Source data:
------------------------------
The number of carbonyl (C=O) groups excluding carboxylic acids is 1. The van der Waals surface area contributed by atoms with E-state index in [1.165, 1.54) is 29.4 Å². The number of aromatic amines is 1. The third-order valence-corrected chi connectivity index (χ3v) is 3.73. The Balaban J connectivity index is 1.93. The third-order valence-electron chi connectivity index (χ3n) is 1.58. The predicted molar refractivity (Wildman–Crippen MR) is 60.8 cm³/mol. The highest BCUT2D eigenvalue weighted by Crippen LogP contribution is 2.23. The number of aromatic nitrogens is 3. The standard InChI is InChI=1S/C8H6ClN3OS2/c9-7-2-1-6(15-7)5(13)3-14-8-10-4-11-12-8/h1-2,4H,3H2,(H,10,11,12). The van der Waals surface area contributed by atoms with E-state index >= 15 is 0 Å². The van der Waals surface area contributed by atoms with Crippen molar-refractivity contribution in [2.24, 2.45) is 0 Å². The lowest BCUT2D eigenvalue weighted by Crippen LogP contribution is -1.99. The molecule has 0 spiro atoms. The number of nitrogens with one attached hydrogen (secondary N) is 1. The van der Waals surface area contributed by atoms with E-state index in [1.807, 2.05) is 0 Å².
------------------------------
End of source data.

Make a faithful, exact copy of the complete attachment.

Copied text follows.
The number of carbonyl (C=O) groups excluding carboxylic acids is 1. The van der Waals surface area contributed by atoms with E-state index in [1.165, 1.54) is 29.4 Å². The number of aromatic amines is 1. The third-order valence-corrected chi connectivity index (χ3v) is 3.73. The Balaban J connectivity index is 1.93. The third-order valence-electron chi connectivity index (χ3n) is 1.58. The predicted molar refractivity (Wildman–Crippen MR) is 60.8 cm³/mol. The highest BCUT2D eigenvalue weighted by Crippen LogP contribution is 2.23. The number of aromatic nitrogens is 3. The standard InChI is InChI=1S/C8H6ClN3OS2/c9-7-2-1-6(15-7)5(13)3-14-8-10-4-11-12-8/h1-2,4H,3H2,(H,10,11,12). The van der Waals surface area contributed by atoms with E-state index >= 15 is 0 Å². The van der Waals surface area contributed by atoms with Crippen molar-refractivity contribution in [2.24, 2.45) is 0 Å². The lowest BCUT2D eigenvalue weighted by Crippen LogP contribution is -1.99. The molecule has 0 spiro atoms. The number of nitrogens with one attached hydrogen (secondary N) is 1. The van der Waals surface area contributed by atoms with E-state index in [1.807, 2.05) is 0 Å².